Keys To Effective At-Home Study Time

Posted on 11/03/2015

boy looking out the window

I can hear the groans that usually emanate from children everywhere when they finally get released from school, only to come home and have to do homework. While some parents are lobbying for less homework (see this YouTube video) and you’re certainly welcome to address your child’s teacher, the school board, or other powers that be, your child will likely still have some homework, projects, and review to complete after hours. These responsibilities can help your child improve in areas needed beyond the school years, abilities such as prioritizing tasks, setting goals, and meeting obligations. After years of practice, those abilities can help establish valuable character qualities such as dependability and perseverance.

As a parent, you can think of guiding your child in being able to independently complete these academic tasks as part of your training them for success in life beyond the classroom, even if they never will use that quadratic equation “in real life.”

boy doing homework

Break It Up & Set Time Limits

As human beings, our ability to concentrate or work hard at a task diminishes as time goes on. If we live in denial of that fact, we’ll probably end up “spinning our wheels” and wasting time, but if we accept it, we can use that knowledge to our advantage. For instance, if your child has a major project due at the end of the month, he will be far more successful at it if he works on it a little bit at a time. If he has a lot of material to study for a test at the end of the week, he can plan to study one category or section of the material intensely each evening. You may even help him develop a study or project plan or schedule for major assessments.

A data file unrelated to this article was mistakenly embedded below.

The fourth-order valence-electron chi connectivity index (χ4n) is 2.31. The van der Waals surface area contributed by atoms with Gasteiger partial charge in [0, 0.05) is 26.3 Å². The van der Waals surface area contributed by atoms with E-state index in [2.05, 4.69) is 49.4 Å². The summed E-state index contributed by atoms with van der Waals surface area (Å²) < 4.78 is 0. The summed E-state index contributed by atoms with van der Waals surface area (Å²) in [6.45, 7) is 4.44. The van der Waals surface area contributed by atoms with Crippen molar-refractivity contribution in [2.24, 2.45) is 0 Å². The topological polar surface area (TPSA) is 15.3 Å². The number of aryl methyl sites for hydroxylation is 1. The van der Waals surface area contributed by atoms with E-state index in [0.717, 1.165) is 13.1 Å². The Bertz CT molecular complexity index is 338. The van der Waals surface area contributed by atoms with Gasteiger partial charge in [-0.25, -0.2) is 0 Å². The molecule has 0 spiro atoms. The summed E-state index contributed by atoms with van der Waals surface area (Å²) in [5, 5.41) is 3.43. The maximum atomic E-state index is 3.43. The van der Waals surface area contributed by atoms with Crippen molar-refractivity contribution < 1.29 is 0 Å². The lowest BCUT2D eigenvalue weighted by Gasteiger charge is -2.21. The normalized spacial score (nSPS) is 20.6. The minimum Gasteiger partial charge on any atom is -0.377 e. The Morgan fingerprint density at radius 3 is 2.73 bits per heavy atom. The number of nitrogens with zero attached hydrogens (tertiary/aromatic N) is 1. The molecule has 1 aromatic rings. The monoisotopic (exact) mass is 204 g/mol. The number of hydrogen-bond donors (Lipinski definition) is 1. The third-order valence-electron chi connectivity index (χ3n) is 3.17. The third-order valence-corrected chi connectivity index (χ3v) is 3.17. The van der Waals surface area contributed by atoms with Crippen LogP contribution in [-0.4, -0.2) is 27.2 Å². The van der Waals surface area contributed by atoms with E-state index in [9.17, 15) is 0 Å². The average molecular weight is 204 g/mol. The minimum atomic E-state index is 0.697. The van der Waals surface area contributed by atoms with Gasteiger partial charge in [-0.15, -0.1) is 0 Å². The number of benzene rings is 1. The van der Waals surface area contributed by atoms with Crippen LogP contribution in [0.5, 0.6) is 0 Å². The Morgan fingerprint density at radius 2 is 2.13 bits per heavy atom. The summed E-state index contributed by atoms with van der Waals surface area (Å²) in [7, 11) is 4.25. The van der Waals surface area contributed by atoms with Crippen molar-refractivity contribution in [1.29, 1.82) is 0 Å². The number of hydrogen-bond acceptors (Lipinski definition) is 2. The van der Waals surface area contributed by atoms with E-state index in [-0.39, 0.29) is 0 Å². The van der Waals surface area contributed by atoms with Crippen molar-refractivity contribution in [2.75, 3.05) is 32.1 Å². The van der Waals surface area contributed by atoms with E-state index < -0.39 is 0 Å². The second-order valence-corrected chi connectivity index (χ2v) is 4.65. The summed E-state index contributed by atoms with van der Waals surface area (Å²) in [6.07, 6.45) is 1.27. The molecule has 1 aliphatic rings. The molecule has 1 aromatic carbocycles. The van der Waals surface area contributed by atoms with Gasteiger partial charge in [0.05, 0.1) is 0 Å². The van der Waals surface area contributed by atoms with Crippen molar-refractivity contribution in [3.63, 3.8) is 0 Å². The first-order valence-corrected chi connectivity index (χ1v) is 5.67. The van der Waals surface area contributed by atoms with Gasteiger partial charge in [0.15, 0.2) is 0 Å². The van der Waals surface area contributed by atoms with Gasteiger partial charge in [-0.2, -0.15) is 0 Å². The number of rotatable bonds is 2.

Throughout the evening, he may study first, work on the project, then work on some other assignment, and then come back to review the material again before going on to another subject. We’ve already established that it’s healthy for our bodies to get up and move every 30 minutes or so, and that movement can also help our brains to be able to regain focus. It’s probably a good idea to set a timer for your child to remember when to take an exercise break or switch to another subject — or head to the kitchen for a little study snack!

father helping daughter with homework

Make It a Contest

Everyone likes a little competition — and rewards! Of course, you don’t want your child to rush through assignments or skim material instead of reading to comprehend, but there’s nothing wrong with a little motivation. You could try setting a timer and challenging your daughter to finish all her math problems and get them correct during that time, with a reward of a 15-minute break or special treat. Maybe the first time, you’d want to time your child and track the scores, challenging her to do just a little better, or get a little faster, for next time.

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From the Bedroom Source blog:

The Bedroom Source

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